Ureteral Wall Thickness Predicts Stone Passage

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Low ureteral wall thickness is associated with a greater likelihood of spontaneous passage of ureteral stones 10 mm or less in diameter, according to a new study.
Low ureteral wall thickness is associated with a greater likelihood of spontaneous passage of ureteral stones 10 mm or less in diameter, according to a new study.

Ureteral wall thickness (UWT) may be useful for predicting spontaneous passage (SP) of small ureteral stones, according to a preliminary report from investigators in Japan.

A retrospective study of 418 patients with uncomplicated ureteral stones no larger than 10 mm in maximum diameter demonstrated that low UWT was associated with a significantly greater 4-week SP rate than a high UWT (76.4% vs 14.7%), Takashi Yoshida, MD, and colleagues at Kansai Medical University in Osaka, and colleagues reported online ahead of print in the World Journal of Urology. Non-contrast computed tomography was used to measure UWT at the point of greatest soft-tissue thickness around the circumference of a stone.

In addition, high UWT was associated with a significantly greater risk of stone-related complications (SRCs) within 4 weeks compared with low UWT (16.4% vs 7.2%).

Receiver operator curve analysis revealed that 2.71 mm was the optimal cut-off value for UWT, with a predictive accuracy of 0.83. Combining UWT with traditional factors such as stone location and size increased the predictive accuracy of SP to up to 0.90.

 “These findings suggest that UWT might improve our clinical decision-making at the initial visit regarding whether patients with ureteral stones can be conservatively treated or must undergo immediate interventions,” the authors wrote. “To the best of our knowledge, this is the first report to present the clinical significance of UWT in terms of predicting SP of uncomplicated ureteral stones.”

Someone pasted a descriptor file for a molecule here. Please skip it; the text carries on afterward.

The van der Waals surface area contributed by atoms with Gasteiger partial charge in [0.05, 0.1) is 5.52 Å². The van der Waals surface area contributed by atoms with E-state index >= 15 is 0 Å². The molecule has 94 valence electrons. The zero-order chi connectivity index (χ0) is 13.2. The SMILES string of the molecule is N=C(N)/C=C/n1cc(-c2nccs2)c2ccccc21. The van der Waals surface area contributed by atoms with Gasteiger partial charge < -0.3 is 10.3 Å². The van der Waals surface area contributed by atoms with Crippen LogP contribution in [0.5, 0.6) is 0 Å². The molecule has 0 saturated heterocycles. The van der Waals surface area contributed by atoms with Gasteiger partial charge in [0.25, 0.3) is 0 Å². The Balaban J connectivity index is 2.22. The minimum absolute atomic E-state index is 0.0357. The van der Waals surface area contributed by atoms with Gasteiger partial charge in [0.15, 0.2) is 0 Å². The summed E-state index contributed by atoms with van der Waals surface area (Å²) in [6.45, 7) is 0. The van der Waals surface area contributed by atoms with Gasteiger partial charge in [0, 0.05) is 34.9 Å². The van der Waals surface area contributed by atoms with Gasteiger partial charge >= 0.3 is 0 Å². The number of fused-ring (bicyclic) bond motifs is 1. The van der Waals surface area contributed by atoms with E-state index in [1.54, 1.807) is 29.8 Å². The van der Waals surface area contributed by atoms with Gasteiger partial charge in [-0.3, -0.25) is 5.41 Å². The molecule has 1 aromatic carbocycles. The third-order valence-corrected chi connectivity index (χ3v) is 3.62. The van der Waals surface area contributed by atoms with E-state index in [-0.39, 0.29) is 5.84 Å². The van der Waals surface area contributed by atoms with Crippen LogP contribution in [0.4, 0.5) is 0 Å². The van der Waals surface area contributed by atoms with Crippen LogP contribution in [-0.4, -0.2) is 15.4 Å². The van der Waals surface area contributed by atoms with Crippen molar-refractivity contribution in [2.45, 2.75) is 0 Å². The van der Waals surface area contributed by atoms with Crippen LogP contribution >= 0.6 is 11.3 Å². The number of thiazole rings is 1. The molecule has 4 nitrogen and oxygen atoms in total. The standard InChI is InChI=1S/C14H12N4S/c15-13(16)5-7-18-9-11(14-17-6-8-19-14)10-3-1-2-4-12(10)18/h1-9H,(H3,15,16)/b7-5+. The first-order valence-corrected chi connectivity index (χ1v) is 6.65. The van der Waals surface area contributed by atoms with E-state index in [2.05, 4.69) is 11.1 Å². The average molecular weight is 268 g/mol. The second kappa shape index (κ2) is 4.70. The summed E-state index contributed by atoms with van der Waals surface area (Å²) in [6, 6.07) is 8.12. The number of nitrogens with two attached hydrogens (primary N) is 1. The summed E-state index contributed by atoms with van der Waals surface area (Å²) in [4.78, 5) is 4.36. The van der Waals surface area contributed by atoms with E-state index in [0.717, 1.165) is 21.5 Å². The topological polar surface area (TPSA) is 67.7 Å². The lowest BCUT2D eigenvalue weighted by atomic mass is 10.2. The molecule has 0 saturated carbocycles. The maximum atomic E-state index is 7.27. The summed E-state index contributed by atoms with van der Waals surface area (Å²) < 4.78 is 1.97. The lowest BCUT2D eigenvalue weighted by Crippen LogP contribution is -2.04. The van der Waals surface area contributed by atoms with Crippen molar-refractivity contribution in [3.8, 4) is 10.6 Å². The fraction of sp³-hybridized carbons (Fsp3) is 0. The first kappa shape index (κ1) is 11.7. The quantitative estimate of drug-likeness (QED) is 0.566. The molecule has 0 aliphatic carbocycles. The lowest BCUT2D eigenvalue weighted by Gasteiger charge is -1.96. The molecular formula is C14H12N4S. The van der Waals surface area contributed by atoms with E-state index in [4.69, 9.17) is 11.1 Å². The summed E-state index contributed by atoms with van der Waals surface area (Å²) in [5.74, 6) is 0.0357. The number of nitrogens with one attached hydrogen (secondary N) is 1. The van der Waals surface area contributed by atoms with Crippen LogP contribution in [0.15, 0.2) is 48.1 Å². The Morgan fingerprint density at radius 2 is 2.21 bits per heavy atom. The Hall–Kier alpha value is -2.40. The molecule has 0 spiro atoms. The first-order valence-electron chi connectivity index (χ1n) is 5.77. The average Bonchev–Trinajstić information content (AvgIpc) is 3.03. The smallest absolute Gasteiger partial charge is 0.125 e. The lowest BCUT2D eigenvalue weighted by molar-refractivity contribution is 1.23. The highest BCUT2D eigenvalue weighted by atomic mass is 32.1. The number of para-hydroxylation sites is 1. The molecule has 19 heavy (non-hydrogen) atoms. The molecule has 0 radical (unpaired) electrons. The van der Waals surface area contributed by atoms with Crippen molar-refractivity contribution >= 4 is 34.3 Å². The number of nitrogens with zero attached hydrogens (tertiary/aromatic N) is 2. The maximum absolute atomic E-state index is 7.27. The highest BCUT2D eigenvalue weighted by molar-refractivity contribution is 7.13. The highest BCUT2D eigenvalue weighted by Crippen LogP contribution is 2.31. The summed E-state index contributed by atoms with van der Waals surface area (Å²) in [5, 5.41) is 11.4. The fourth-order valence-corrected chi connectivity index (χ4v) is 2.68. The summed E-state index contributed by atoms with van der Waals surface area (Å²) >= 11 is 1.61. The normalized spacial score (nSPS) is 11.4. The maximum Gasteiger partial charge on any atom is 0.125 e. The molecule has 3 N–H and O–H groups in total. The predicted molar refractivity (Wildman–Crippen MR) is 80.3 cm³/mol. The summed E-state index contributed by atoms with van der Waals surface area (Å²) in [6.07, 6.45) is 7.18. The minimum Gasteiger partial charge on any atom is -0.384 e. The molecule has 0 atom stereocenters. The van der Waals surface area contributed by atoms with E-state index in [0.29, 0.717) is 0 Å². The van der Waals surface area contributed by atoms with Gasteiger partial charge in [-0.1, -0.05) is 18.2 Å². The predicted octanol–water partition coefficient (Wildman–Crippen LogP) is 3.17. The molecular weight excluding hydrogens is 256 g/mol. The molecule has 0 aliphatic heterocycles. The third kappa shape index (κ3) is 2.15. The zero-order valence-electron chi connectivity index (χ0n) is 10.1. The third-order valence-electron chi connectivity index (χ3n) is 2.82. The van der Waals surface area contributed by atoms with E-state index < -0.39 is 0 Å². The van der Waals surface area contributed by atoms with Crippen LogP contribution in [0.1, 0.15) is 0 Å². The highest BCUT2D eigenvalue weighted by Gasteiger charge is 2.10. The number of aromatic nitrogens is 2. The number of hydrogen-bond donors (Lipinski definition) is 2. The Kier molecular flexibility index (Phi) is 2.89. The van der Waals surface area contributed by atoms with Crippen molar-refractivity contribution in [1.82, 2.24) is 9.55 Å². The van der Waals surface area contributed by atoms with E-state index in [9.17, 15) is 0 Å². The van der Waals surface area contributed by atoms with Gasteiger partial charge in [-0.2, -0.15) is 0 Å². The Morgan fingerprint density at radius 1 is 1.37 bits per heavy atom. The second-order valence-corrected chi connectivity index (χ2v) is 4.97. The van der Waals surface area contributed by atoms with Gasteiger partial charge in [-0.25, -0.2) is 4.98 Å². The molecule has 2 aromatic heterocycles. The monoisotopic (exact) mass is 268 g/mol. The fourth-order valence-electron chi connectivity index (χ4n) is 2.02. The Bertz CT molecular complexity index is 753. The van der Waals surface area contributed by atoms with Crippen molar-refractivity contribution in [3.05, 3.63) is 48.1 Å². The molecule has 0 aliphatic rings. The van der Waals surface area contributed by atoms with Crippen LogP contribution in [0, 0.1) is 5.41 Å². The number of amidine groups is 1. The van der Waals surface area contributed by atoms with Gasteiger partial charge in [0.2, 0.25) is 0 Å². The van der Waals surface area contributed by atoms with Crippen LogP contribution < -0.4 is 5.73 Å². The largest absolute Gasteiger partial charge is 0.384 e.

In a previous study published in Urology, Dr Yoshida and colleagues noted, they demonstrated that increased UWT was significantly associated with the presence of stone impaction as well as poor endoscopic findings such as ureteral edema, polyps, ischemic mucosa, and stone fixation in the ureter.

“Therefore, we believe UWT measurement can be a surrogate marker for the presence of stone impaction and a significant factor for predicting SP as well as SRCs secondary to stone impaction.”

In a discussion of study limitations, the investigators pointed out that their study was a retrospective analysis of a relatively small cohort from a single institution.

References

Yoshida T, Inoue T, Taguchi M, et al. Ureteral wall thickness as a significant factor in predicting spontaneous passage of ureteral stones of ≤10 mm: a preliminary report. World J Urol. 2018; published online ahead of print.

Yoshida T, Inoue T, Omura N, et al. Ureteral wall thickness as a preoperative indicator of impacted stones in patients with ureteral stones undergoing ureteroscopic lithotripsy. Urology. 2017;106:45-49.

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